Ananth and Jain are partner and senior member, Nishith Desai Associates, respectively
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By Pratibha Jain and MS Ananth
As significant as the Constitution Bill 2014 (Amendment Bill) being passed in Parliament is, the passage of a single Goods and Services Tax (GST) law would be even more unprecedented. Given India’s complicated division of legislative powers, political landscape, the disparate needs of states, a GST law would be a remarkable achievement with few comparable precedents in the world.
Introducing levies beyond the proposed GST law, or increasing these beyond reasonable limits, would defeat the economic benefit of an integrated Value-added tax (VAT) regime. The fineprint of the model GST law shows that credit is not allowed in respect of all taxes paid under the model GST law. So, increasing such taxes would only increase the cost of goods or services available to ultimate consumers.
Chief Economic Advisor Arvind Subramanian’s views were echoed in Parliament when various MPs agreed that a high GST would effectively negate any benefit of the GST. This, in turn, would adversely affect startups that may not be able to absorb the burden of a high tax. For instance, the equalisation levy that is purportedly a tax on services received is enforced through the Finance Act and effectively denies the benefit of any credit under the model GST law or the existing Central VAT (Cenvat) credit Rules.
High consumption taxes incurred by startups and e-commerce entities will create a cascading effect and may deter consumers. India’s goods and services market is price-sensitive, quite elastic and without taking these factors into consideration, levy of high taxes can have an adverse impact of the India’s startup and e-commerce entities.
It is important that in an effort to raise revenue from a growing economy, taxes to be levied by the central and state governments are rationalised and all consumption taxes are subsumed in GST. Few things can be a dampener as finding in a post-GST regime remnants of a legacy tax regime that includes levies such as octroi, local cess and other local taxes. The government should also avoid taxing through the Finance Act. Such measures would defeat the economic and commercial objective behind a GST.
India’s taxation powers are shared between the Union government and state governments, and the Amendment Bill makes changes to these legislative powers. The Bill has deleted certain important legislative entries such as Entry 52 of List 2 (entry tax) and Entry 92C of List 1 (service tax), and amended others such as Entry 54 of List 2 (taxes on sale of petroleum, diesel, alcohol etc.). While the taxation powers of the state have been streamlined, it is imperative that for a GST to be successful, the central government will have to resist levying taxes through its residuary legislative powers in Entry 97 of List 1.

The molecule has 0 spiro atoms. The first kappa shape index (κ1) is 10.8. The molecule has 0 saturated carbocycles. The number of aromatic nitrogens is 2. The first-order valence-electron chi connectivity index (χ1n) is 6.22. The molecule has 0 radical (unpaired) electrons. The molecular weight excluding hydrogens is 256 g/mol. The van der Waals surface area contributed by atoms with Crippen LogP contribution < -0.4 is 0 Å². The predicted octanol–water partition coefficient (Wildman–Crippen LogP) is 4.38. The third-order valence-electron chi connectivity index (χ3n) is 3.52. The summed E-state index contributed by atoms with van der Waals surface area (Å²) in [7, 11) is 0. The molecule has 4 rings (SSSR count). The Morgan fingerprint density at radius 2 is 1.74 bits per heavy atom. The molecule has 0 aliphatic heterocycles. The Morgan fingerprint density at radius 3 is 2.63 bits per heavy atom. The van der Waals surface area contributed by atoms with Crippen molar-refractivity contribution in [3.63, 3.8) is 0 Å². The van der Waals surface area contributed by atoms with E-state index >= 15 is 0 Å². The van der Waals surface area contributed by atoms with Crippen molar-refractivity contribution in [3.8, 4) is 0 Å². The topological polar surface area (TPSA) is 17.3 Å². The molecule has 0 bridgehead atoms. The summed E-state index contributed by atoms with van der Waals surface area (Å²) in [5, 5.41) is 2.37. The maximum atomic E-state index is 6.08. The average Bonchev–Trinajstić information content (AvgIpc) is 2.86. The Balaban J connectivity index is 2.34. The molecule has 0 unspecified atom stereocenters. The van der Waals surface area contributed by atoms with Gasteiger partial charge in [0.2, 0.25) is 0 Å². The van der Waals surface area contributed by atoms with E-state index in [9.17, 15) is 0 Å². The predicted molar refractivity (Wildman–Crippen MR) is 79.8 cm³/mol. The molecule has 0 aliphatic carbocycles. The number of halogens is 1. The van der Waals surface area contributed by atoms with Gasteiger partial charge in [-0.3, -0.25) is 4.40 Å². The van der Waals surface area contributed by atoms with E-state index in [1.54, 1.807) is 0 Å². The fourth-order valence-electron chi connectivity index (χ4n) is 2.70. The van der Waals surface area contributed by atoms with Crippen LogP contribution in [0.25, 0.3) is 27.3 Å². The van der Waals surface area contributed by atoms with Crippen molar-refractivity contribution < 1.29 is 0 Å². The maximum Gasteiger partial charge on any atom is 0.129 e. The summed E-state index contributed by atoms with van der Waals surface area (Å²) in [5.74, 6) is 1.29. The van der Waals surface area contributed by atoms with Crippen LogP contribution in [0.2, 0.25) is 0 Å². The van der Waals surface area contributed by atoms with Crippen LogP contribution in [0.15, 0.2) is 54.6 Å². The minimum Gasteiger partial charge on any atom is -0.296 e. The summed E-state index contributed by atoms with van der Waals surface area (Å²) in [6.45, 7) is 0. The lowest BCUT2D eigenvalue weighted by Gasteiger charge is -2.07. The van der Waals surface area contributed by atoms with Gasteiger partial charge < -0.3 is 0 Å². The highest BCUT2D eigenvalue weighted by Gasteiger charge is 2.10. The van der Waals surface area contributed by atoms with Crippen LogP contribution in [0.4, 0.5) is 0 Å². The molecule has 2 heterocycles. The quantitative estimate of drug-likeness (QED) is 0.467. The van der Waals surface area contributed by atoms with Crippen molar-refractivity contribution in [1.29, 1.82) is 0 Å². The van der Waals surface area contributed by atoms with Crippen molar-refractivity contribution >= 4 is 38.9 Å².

The Amendment Bill and GST may help reduce litigation on traditional dispute areas such as legislative powers of the central and state governments, since substantial taxation powers now vest with the former. However, if these powers are not efficiently exercised, GST may well lead to multiple taxes and more litigation on taxation powers.
For instance, while Entry 52 of List 2, which provides for the levy of entry tax, is deleted, the powers of the state government to impose taxes on goods under Entry 56 remains unaffected. The Amendment Bill has also omitted Entry 92 (taxes on advertisements in newspapers) and Entry 92C (service tax) of List 1.
This is disconcerting as it points to the central government resorting to residuary legislative powers in Entry 97 with more frequency. Entry 97 of List 1, provides for the residuary legislative powers (and plenary at that) of the Union government.
These changes to the legislative powers are crucial and integral to the Amendment Bill. It is important that Union and state legislatures respect these changes and the intent of the changes for the GST law to succeed. As every superhero knows, with great power comes great responsibility. And with great legislative power, comes even greater responsibility.
Continuing with taxes – such as an equalisation levy or a service tax administered via the Finance Act – would defeat the purpose of a centralised value added tax. Although there is no morality in taxation, such taxes would be constitutionally dishonest.
The hard part of a GST law – political consensus and constitutional amendments – is done. What is required now is the practical and commercial administration to ensure that the government doesn’t score an own-goal in raising revenues from GST. It is important that the Union and state governments cooperate. Having a high GST rate would make GST and existing taxes mathematically similar and defeat the purpose of GST.
Keeping the GST simple will also help in cost-effective administration. Ultimately, all of these will help in the government achieving its objective of maximising revenues through indirect taxes.